When we transport our lupin beans from the farm to the factory, we use very large trucks in loads usually weighing approx. 65,000kg. These trucks are dedicated grain trucks with the containers washed before we use them – another small step to removing any potential traces of other grains or oilseeds. When the truck arrives at the factory, we double check the quality, empty the truck into our silos and the next stage of the process starts – making lupin flakes and lupin flour.

The time to turn these little beans into flakes arrives and the first step is to prepare the factory for processing. That involves checking flow paths to make sure everything is ready to start.

milling equipment

Once we are ready to start, the milling equipment is started, and the beans are elevated into the first part of the milling. This step very carefully removes the outer shell or husk of the bean, without damaging the beautiful lupin cotyledon which eventually becomes our lupin flake and lupin flour. The cotyledon exits the first machine looking like a split pea, just like the split pea you use for soups. You may know that lupin is a pea/legume, and this is how most peas look once the shell is removed. We call these lupin splits. The husk which has now been removed is then swept away with a strong flow of air and we call this step aspiration. The husk is aspirated to another bin and kept very separate from the rest of the factory products.

colour sorter

As soon as the lupin split exits the first stage, it is then elevated into a colour sorter which uses many fixed cameras to analyse every single bean for colour defects – we can colour-inspect down to the size of a grain of salt. Some lupin beans do mature slower than others and retain a green colour – we remove these just to keep the yellow colour consistent. The green discoloured lupin splits are removed and are not included in any further processing.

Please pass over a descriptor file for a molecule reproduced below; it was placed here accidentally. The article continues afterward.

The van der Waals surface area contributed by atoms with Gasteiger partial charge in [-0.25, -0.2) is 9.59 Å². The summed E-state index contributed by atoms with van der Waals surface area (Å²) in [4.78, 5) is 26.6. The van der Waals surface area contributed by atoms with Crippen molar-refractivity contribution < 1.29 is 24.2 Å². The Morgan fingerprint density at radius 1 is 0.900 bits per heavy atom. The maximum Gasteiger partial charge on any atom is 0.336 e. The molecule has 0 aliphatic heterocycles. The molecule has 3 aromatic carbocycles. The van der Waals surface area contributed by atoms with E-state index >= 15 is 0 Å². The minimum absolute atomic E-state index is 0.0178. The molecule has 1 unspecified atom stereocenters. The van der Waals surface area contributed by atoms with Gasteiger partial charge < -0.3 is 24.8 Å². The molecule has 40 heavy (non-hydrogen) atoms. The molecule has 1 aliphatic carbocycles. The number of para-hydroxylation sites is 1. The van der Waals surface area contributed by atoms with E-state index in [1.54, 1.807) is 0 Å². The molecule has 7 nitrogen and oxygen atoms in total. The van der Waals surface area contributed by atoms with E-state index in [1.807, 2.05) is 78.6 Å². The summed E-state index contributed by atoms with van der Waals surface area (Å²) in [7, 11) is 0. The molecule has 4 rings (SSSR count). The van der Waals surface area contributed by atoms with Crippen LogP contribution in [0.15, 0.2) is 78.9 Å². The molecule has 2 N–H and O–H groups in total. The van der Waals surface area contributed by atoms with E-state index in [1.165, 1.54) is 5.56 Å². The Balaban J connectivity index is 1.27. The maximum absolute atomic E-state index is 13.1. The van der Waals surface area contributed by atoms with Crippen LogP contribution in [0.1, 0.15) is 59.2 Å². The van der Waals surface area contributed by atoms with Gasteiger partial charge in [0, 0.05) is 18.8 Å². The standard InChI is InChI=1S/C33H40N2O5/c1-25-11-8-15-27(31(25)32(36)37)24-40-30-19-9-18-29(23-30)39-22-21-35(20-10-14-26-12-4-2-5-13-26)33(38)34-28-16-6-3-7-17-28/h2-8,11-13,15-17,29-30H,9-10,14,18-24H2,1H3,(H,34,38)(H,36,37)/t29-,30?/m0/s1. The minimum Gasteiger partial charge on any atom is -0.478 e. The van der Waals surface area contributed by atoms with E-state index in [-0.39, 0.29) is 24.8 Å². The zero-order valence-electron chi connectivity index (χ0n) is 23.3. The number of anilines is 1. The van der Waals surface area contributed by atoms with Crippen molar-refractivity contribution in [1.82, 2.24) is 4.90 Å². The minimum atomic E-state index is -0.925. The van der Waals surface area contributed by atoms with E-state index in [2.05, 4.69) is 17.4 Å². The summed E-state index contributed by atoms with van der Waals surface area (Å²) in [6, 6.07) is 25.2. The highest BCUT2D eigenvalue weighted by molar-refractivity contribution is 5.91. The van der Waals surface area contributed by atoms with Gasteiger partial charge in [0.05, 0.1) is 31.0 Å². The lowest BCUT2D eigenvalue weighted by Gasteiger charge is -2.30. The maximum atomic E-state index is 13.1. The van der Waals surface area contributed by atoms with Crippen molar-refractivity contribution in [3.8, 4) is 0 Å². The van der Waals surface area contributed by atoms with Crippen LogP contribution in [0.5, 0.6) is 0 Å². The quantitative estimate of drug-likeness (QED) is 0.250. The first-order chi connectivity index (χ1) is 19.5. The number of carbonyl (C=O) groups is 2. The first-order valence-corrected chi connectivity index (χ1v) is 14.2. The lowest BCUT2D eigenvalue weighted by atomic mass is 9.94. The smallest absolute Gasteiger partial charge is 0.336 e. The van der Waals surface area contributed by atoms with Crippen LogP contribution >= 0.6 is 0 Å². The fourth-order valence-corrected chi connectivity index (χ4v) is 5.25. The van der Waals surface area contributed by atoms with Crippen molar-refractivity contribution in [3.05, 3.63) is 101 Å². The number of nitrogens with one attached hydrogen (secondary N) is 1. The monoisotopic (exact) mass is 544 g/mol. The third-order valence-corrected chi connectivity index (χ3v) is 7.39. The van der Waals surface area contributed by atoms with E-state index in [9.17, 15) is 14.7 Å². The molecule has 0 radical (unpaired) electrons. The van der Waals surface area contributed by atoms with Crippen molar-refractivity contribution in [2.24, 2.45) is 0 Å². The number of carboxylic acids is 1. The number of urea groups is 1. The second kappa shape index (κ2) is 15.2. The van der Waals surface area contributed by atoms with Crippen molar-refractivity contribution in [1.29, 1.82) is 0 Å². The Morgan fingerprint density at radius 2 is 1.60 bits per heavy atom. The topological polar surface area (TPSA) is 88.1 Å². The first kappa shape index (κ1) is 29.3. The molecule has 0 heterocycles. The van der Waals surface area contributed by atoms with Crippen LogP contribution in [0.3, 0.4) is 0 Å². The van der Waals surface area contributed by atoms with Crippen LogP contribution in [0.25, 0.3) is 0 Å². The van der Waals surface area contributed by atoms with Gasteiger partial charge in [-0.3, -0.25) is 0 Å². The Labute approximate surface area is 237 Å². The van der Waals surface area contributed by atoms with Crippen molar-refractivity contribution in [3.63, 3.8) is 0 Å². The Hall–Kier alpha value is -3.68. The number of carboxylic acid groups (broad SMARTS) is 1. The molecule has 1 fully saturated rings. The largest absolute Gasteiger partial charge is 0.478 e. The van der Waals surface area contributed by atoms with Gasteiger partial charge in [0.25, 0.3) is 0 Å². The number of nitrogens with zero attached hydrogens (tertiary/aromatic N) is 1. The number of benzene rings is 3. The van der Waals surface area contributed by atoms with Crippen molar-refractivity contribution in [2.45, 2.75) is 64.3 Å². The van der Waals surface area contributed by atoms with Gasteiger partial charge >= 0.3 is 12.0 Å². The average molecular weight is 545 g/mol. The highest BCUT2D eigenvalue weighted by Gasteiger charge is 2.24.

reducing process

After the colour sorter step, the lupin splits are elevated into the second part of the process and that includes a very sophisticated mechanical size reducing process. We gently reduce the lupin split in a series of steps to a size which makes a lupin flake – not too large and not too small. When we make flour, this step is not so important but for lupin flakes, our customers like to see consistency with the flake.

transporting the kibble

The size reducing steps involve a lot of specially designed wheels and drums, turning very slowly at ambient/local air temperatures so as not to disrupt any of the protein quality. We start from around about a lupin split (5-7mm diameter) and then gradually reduce the size of these chips or kibble, to about 2 mm wide and 3mm across. The final process involves transporting the kibble to some very large and heavy rollers designed to pinch the kibble pieces – all in a dry process – no water – no extra heat – no roasting.

Finally, the very special flakes appear from the bottom of the rollers ready for packing to one of our products or for further processing into flour…and that is another process we can explain later. So, there you have it. Our process is all about maintaining beautiful round clean single -origin lupin beans in the best condition. We use a dry mechanical process to produce these beautiful Lupin Flake’s without any damage – it’s as if they came straight from the paddock.

We hope the explanation helps many of the questions you might have had, but if you need to know more, drop us a line and we’d love to share more about how we make our lupin flakes and lupin flour – naturally.

David, Chief Lupinologist, The Lupin Co – Australia
January 2021